Thursday, December 3, 2009

Existence and God

Existence is the capacity to be. Obviously everything that exists has the capacity to be. This means that everything that exists is contingent upon this capacity including the capacity itself. Any entity lacking this capacity is impossible. The impossible is that which cannot exist. Anything that cannot exist represents an analytic contradiction. A trivial example of such an entity would be a married bachelor.

One of the most profound analytic contradictions is an entity that exists and is both distinguishable from and more fundamental than existence. Such an entity is impossible because for anything to be both more fundamental than and contingent upon existence would be inconsistent with the meanings of the terms fundamental and contingent. The impossibility of all such entities means that the most fundamental thing in existence is existence itself.

Those who believe in a certain characterization of the one true God will generally take issue with this conclusion. This is because these believers regard God as the most fundamental entity that exists. This belief is based on their wholehearted embrace of the following propositions:

1. God exists
2. God is the Supreme Being
3. God is the source of every being that is distinguishable from it

For the sake of this argument let me define a being as any entity that exists and the Supreme Being as that which exists and is not contingent upon any other being. In other words, the Supreme Being is the most fundamental entity that exists.

If God is distinguishable from existence then the Third God Proposition requires God to be the source of existence. However, in the most elementary sense a necessary (though not sufficient) condition for one entity to be the source of another is that the former must be able to exist in the absence of the latter. But it is impossible for anything to exist in the absence of existence. As a result, a God that exists and is distinguishable from existence cannot be the source of existence. This means that for such a God the Third God Proposition false.

If we abandon the Third God Proposition and posit that God exists, is distinguishable from existence but is not the source of existence, then God is contingent upon something distinct from it that is not contingent upon it. This would mean that God is not the Supreme Being, which cannot be contingent upon anything other than itself. In other words, if God exists and is distinguishable from existence, then both the Second and Third God Propositions are false. But without these propositions what we are discussing no longer represents the one true God, thus falsifying the First God Proposition. This means that if the God of these propositions is distinguishable from existence, it cannot exist.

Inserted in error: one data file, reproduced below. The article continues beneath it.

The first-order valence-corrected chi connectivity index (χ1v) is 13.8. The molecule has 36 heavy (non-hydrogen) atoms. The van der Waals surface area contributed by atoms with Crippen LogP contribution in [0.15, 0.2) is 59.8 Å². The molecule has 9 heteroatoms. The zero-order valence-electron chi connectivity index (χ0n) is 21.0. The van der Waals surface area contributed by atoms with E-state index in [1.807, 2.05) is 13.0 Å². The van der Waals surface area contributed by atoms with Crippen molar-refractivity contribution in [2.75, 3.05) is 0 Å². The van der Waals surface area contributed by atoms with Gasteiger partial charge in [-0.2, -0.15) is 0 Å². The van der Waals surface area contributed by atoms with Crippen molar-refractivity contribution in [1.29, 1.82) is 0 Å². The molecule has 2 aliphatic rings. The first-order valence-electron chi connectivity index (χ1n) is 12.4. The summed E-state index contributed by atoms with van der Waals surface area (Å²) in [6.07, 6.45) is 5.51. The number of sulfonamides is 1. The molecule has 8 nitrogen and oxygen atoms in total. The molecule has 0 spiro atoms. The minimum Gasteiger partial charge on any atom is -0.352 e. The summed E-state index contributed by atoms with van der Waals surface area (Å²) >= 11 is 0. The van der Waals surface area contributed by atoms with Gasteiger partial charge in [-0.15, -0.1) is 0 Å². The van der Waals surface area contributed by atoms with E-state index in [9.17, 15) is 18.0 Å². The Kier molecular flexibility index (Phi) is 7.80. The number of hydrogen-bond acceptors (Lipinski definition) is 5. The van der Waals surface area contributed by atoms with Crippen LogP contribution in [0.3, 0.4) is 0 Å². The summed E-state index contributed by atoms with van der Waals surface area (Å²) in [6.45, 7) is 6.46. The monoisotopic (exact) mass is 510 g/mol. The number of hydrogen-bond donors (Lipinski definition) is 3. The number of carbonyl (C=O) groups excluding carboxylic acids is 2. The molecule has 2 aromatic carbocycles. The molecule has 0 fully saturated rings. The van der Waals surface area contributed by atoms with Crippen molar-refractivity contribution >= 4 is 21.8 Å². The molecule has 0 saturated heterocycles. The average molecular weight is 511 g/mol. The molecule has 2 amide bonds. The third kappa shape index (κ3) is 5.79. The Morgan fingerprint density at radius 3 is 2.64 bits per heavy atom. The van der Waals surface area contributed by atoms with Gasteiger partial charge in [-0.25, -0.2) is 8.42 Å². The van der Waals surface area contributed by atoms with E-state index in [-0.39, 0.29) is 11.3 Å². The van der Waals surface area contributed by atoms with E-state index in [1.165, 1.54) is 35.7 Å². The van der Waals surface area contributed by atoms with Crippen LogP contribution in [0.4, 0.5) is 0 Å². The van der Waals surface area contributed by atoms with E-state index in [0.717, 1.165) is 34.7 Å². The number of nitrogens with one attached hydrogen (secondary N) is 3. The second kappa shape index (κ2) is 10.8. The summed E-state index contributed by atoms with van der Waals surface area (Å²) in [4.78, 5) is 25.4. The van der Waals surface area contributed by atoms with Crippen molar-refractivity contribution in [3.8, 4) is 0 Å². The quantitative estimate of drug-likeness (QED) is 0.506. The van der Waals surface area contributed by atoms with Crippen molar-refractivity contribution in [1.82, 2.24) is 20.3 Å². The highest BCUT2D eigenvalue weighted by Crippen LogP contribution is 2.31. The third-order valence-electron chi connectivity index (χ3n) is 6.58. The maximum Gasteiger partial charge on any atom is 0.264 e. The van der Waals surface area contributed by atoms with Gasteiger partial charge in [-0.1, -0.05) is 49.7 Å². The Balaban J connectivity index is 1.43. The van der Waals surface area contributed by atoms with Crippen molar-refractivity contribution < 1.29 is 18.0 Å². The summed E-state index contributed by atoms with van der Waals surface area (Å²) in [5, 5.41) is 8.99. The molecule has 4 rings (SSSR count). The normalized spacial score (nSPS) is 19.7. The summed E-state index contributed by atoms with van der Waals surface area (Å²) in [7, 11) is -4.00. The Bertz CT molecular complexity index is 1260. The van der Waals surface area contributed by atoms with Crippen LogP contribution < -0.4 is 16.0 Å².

This does not mean there is no entity for which these God Propositions are true. Note that existence exists, is not contingent upon any other being and all other beings are contingent upon it. In other words, though none of the God Propositions are true of any entity that exists and is distinguishable from existence, they are all true of existence itself. This means that God can exist, be the Supreme Being and be the source of all beings if God is existence.

Certain of the theistically inclined contend that God is greater than existence. They typically characterize God as absolute Divinity, Love, Wisdom, Power and Presence. But these properties must exist in order to confer greatness upon God. Yet the premise that they exist means these absolute properties are contingent upon existence, and thus so is any greatness that God would acquire from them. In other words, existence is the source of God’s greatness. This argument is supported by the fact that one of the premises of the original Ontological Argument for the existence of God essentially states that without existence God cannot be the Supreme Being, regardless of its divine properties.

The proposition that if God exists, it is contingent upon existence is a logical tautology. This contingent being is at best a demigod unless this contingency is mutual. However, where God and existence are regarded as distinct beings, the proposition that existence is also contingent upon God is a matter of rationally indefensible faith. This faith-based proposition can only be logically supported if God is existence. In other words, from a rational theistic perspective either existence is God or God is not the Supreme Being.
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